Although the use of International Phonetic Alphabet gained significant momentum during recent decades, it still raises a lot of questions, especially among learners of English as a foreign language. Most of the confusion stems from the minor differences between transcriptions found in different dictionaries. In an attempt to clear this up we want to take a quick look at the history of the International Phonetic Alphabet, which for the greater part revolved around British English this far, but we will get to American English in the end too.
Using phonetic alphabet for the purpose of language learning is a fairly recent development. Until the middle of the twentieth century hardly anybody knew what it was apart from phoneticians, dialectologists and other linguistics professionals. The phonetic alphabet covers the whole range of sounds present in different languages, therefore only a subset of characters is used to transcribe English speech. So far, so good. Then why is it that phonetic transcription causes so much confusion?
Firstly, as the phonetic alphabet was developing and shaping up it started to attract a broader user base. Not only linguists found it to be useful, but also actors working on accents for their roles, opera singers, speech impediment specialists, foreign language students and even ordinary native speakers. Naturally, as each group uses it for different purposes, the requirements would differ as well.
Secondly, while linguists are trying their best to come to a consensus, the language itself and its pronunciation change all the time, especially with British English pronunciation where changes sometimes can be observed within a span of a few decades.
With that, let’s try and make sense of the history of the phonetic transcription and its current state of affairs. Without trying to answer all the questions, hopefully it will help you clarify quite a few. So, an extremely condensed story of transcription of British English pronunciation might go like this: UCL begat Jones, Jones begat Gimson, Gimson begat Wells. Now let’s flesh it out a bit, shall we.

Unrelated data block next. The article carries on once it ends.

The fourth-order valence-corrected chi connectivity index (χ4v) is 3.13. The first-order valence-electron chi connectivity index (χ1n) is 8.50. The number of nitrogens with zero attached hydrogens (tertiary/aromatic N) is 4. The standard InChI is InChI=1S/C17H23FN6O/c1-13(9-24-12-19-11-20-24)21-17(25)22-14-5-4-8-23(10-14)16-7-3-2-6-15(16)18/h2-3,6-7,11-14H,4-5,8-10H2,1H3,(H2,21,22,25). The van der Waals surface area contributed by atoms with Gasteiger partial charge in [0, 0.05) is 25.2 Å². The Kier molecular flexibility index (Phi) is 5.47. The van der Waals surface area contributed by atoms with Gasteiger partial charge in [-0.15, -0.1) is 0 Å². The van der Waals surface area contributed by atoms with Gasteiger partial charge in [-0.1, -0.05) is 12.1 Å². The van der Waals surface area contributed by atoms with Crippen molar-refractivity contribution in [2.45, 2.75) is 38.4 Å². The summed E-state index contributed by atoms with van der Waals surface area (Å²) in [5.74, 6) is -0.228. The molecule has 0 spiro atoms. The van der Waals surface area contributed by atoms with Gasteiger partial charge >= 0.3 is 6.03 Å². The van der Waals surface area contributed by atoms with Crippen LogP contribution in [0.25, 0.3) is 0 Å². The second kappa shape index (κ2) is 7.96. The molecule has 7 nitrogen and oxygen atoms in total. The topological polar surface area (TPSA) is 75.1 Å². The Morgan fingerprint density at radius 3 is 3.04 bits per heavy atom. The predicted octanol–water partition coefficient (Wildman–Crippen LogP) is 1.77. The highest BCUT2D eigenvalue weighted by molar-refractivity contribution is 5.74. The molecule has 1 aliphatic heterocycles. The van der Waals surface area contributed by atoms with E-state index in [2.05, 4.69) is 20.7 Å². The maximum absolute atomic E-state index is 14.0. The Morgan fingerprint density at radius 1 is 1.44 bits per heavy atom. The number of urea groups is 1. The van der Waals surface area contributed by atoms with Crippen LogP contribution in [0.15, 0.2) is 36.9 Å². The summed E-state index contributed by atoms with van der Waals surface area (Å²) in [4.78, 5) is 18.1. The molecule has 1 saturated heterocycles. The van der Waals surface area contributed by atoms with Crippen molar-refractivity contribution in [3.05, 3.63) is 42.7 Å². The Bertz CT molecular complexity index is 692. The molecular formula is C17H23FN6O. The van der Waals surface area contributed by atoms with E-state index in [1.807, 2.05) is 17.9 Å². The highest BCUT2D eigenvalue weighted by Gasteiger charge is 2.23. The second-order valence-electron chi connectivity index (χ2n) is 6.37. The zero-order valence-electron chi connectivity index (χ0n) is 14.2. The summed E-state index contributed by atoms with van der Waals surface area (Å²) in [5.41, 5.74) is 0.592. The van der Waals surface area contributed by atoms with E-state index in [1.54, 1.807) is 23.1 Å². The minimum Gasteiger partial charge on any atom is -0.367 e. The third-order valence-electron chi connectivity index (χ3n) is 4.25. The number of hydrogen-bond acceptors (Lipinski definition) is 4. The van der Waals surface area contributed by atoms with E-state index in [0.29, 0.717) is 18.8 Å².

University College London, or UCL, is one of the largest universities in England. It is the third oldest and the first to be entirely secular. There are many famous scientists and public figures among the university staff and alumni. Although Department of Phonetics and Linguistics might not be UCL’s main bragging chip, it proved to be the main authority in the subject of transcription of British English throughout the 20th century.
Daniel Jones, head of the Department of Phonetics at UCL, is the first actor in our story, although he relied on the works of other phoneticians, namely Henry Sweet and Paul Passy. He introduced the term “phoneme” and “vowel trapezium” diagram. In 1917 Jones published “English Pronouncing Dictionary” that used transcription system similar to what we use today. The dictionary was intended for professional use though, whereas for a wider audience this system appeared only in 1948’s “Oxford Advanced Learner’s Dictionary”.
Interestingly, the characters used for English consonants and stress marks have never been a point of contention, while main debates focused on vowels. For instance, the character set used by Jones didn’t reflect qualitative differences between long-short vowel pairs. That is, both long and short vowel in the pair would be represented by the same character with the addition of a length mark /ː/ for longer vowels. This is called “quantitative scheme” of transcription.